We report on a 5-year-old girl who presented with the full clinical criteria of Hallermann-Streiff syndrome (HSS). Classically, overtubulation (thin and gracile) bones are the characteristic and constant features in HSS. Interestingly, our present patient manifested unusual mid-diaphyseal endosteal thickening with subsequent medullary narrowing (defective endosteal resorption). To the best of our knowledge no previous reports described such unusual feature in a patient with HSS.
Hallermann-Streiff syndrome; Mid-diaphyseal thickening; Radiology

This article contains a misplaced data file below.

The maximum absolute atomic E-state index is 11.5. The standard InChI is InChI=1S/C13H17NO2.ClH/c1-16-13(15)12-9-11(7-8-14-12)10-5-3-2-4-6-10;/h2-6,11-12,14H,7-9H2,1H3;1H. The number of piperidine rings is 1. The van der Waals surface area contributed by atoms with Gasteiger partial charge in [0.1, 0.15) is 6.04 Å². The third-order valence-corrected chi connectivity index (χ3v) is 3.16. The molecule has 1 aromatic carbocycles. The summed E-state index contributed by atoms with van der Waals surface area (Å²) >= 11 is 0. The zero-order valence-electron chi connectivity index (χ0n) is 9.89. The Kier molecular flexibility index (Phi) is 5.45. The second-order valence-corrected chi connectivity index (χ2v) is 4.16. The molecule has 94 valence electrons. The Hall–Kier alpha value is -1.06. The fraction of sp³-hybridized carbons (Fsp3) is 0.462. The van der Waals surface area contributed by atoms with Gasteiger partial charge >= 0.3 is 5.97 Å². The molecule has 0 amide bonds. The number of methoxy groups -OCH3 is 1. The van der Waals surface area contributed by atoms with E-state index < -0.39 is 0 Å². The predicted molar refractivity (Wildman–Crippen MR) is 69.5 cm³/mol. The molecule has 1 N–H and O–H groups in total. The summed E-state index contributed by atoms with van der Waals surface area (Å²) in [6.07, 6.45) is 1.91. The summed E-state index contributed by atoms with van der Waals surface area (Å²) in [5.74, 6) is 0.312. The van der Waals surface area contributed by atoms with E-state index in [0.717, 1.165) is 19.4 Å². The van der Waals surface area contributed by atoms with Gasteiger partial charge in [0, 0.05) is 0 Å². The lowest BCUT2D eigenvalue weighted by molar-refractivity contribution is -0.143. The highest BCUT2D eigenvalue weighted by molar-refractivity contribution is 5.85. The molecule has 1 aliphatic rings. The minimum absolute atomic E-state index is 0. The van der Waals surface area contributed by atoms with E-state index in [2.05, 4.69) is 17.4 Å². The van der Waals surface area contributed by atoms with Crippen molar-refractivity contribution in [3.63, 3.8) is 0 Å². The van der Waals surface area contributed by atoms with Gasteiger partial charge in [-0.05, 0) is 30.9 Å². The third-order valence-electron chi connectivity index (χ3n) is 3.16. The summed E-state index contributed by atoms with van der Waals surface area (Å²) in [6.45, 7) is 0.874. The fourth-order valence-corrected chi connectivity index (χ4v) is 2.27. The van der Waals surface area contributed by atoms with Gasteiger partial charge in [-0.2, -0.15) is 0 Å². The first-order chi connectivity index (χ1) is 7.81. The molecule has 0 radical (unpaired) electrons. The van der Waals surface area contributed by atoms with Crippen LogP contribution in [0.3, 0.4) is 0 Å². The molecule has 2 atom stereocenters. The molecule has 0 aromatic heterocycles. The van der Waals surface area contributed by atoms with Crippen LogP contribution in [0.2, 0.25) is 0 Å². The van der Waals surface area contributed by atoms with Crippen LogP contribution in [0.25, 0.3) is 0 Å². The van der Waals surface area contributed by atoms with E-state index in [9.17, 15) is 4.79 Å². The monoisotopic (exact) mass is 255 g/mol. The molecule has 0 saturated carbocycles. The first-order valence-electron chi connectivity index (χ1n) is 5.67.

Idiopathic osteolysis or disappearing bone disease is a condition characterized by the spontaneous onset of rapid destruction and resorption of a single bone or multiple bones. Disappearing bone disorder is a disease of several diagnostic types. We are presenting three patients with osteolysis who have different underlying pathological features. Detailed phenotypic assessment, radiologic and CT scanning, and histological and genetic testing were the baseline diagnostic tools utilized for diagnosis of each osteolysis syndrome. The first patient was found to have Gorham-Stout syndrome (non-heritable). The complete destruction of pelvic bones associated with aggressive upward extension to adjacent bones (vertebral column and skull base) was notable and skeletal angiomatosis was detected. The second patient showed severe and aggressive non-hereditary multicentric osteolysis with bilateral destruction of the hip bones and the tarsal bones as well as a congenital unilateral solitary kidney and nephropathy. The third patient was phenotypically and genotypically compatible with Winchester syndrome resulting in multicentric osteolysis (autosomal recessive). Proven mutation of the (MMP2-Gen) was detected in this third patient that was associated with 3MCC deficiency (3-Methylcrontonyl CoA Carboxylase deficiency). The correct diagnoses in our 3 patients required the exclusion of malignant osteoclastic tumours, inflammatory disorders of bone, vascular disease, and neurogenic arthropathies using history, physical exam, and appropriate testing and imaging. This review demonstrates how to evaluate and treat these complex and difficult patients. Lastly, we described the various management procedures and treatments utilized for these patients.